Wed, Apr 07, 2004 - Page 8 News List

Media now a catalyst for unrest

By Xiang Yang 向陽

With the pan-blue camp's April 3 demonstration having ended and the protesters in front of the Presidential Office having been dispersed by the police, we have earned a temporary calm after more than two weeks of political unrest. The weather in Taipei was fine on Monday, and the stock market rose sharply, providing concrete evidence that what our society needs is reason and peace.

The calls from religious leaders, women's organizations and business and student associations for the government and opposition to maintain their cool and heal the wounds of the election with care and tolerance is further evidence of the existence of a middle-of-the-road force. This force often remains silent, but it makes up the mainstream of society and is invaluable at crucial moments.

The media originally belonged to this middle-of-the-road force. They are society's conscience and the protectors of the public. Regrettably, the media's reporting during and after the presidential election has added to the political conflict and unrest, without regard for the media's function as a fourth estate independent of executive, legislative and judicial authority.

The media have instead deteriorated into a center for instigating unrest, expanding the confrontation between government and opposition, and misleading readers and viewers. They have even intervened in the political conflict, willing to become the mouthpieces of political parties and lead society into a state of chaos, anxiety, doubt and worry, which in turn has led to social and ethnic division. These are serious issues that media professionals must face at this crucial moment.

There are political and legal mechanisms to decide who is right and who is wrong in a political conflict. The media must do all it can to verify that there are no mistakes in their reporting and that it is not prejudiced. They also have a responsibility to eliminate the use of emotional or biased language, wording and images. This is the only way to do right by readers and viewers belonging to neither the pan-blue nor the pan-green camp.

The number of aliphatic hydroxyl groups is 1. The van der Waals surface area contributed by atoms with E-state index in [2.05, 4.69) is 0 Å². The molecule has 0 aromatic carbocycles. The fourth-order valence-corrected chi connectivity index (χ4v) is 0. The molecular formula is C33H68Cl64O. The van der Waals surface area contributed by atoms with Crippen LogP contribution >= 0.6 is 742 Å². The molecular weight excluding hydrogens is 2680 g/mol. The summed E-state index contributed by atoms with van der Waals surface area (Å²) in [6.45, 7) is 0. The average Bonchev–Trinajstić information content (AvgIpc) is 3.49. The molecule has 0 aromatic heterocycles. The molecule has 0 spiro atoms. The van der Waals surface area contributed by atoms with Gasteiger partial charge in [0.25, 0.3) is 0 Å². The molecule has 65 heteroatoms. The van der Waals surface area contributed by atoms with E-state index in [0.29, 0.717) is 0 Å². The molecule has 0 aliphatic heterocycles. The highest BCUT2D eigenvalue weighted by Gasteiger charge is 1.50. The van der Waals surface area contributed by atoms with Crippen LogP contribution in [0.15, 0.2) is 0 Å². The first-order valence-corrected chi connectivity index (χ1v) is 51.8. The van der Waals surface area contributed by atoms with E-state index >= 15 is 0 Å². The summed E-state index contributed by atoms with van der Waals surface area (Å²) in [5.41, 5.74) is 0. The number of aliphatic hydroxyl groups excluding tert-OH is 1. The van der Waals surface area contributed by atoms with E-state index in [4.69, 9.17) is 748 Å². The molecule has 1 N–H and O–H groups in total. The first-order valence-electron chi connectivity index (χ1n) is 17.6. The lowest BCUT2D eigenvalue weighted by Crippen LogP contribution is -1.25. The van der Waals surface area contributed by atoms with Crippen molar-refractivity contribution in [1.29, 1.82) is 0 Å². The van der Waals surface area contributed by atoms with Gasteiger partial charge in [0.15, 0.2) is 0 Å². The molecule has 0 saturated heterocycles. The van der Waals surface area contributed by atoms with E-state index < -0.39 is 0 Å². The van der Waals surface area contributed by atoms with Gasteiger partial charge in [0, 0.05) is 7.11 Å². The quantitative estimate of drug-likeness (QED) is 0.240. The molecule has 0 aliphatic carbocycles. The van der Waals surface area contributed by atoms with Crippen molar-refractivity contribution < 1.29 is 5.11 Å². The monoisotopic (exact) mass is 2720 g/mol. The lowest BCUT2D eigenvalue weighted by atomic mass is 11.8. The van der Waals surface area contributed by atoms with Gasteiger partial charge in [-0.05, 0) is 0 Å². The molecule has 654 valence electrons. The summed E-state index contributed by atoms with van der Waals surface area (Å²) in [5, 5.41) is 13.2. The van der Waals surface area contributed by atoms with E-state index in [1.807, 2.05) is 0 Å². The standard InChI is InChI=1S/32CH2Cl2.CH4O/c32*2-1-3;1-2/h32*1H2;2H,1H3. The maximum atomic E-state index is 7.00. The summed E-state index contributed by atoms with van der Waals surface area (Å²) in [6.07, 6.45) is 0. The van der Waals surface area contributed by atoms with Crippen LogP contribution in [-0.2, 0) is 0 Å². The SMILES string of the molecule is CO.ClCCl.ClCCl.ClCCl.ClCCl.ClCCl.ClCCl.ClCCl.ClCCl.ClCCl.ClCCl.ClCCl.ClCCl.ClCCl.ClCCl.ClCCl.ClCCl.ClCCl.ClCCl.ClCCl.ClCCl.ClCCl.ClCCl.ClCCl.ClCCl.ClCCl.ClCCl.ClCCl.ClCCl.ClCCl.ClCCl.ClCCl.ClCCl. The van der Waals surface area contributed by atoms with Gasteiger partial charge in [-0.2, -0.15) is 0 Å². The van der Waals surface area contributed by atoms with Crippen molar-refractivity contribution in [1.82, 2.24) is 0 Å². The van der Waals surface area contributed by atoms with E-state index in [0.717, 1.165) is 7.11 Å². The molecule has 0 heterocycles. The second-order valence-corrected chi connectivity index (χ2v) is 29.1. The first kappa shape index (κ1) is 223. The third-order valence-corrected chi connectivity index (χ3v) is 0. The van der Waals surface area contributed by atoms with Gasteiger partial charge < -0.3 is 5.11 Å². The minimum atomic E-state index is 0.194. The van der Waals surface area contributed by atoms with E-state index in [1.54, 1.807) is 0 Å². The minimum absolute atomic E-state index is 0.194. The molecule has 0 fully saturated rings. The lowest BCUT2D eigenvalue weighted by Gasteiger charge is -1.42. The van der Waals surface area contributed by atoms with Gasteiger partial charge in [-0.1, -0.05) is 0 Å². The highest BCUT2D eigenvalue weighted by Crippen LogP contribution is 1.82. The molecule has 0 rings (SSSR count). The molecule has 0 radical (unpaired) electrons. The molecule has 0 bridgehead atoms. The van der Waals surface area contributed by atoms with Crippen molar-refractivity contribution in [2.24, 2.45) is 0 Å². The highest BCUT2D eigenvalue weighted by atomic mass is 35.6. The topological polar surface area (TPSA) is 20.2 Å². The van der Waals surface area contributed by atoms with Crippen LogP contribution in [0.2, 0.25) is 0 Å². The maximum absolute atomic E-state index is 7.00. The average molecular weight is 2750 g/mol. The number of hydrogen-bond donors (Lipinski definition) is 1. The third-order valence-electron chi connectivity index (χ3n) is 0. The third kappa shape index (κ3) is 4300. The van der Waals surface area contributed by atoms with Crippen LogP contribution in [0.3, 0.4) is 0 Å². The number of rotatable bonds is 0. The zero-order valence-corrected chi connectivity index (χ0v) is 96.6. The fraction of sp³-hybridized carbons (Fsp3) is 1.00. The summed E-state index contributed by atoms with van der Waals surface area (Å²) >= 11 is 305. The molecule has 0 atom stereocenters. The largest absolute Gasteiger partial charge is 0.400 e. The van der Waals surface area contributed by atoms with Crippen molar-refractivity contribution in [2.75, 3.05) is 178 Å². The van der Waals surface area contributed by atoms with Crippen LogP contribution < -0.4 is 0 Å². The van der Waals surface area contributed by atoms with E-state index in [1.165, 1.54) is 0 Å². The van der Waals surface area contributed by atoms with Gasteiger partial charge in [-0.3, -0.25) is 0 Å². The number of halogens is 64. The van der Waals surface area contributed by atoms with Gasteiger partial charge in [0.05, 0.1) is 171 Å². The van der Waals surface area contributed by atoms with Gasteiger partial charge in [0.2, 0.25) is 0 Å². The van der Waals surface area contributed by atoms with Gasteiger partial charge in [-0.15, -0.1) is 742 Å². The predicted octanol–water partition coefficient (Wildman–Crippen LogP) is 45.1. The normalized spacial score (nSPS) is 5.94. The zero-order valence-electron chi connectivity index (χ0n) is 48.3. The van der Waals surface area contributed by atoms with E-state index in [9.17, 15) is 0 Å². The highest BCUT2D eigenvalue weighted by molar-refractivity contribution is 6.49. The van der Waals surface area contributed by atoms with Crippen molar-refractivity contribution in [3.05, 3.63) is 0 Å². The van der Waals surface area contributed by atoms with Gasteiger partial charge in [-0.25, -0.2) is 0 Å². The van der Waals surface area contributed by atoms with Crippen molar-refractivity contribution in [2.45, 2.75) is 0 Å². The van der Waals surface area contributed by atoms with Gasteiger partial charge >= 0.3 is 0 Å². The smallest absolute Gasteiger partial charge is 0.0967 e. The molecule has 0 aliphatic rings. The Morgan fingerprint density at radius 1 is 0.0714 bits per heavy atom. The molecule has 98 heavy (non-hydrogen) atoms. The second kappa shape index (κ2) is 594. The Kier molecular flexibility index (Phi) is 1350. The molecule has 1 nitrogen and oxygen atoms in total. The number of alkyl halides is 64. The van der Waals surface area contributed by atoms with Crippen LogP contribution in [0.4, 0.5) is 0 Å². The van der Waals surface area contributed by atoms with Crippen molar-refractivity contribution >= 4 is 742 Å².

A reality check, however, shows that from before the election to this day, our media -- the electronic media in particular -- still include avoidable bias. This has led to hostility between the pan-blue and pan-green camps, an increasing blurring of the truth and a nervousness among the public who no longer feel at ease going about their daily lives.

Although the political unrest was not created by the media, their excessive participation has become a catalyst for unrest, and they can therefore not escape responsibility.

I'll give a few examples. On election day, the electronic media had promised to promptly report on the vote-counting process. But apart from a minority of media that reported the Central Election Commission's data, the specialized news stations differed greatly in their reporting of the number of votes won by the two tickets. Preposterously, some reports even differed by hundreds of thousands of votes.

Such obvious manipulation of the vote-counting process to influence the mood of readers and viewers not only violates the ethical and professional demands on news reporting and tramples on the rights and interests of readers and viewers, but also misled voters from both camps. Pan-blue supporters went mad with joy as they saw the inflated numbers, which led to disappointment when Chinese Nationalist Party (KMT) Chairman Lien Chan (連戰) lost by a minuscule margin.

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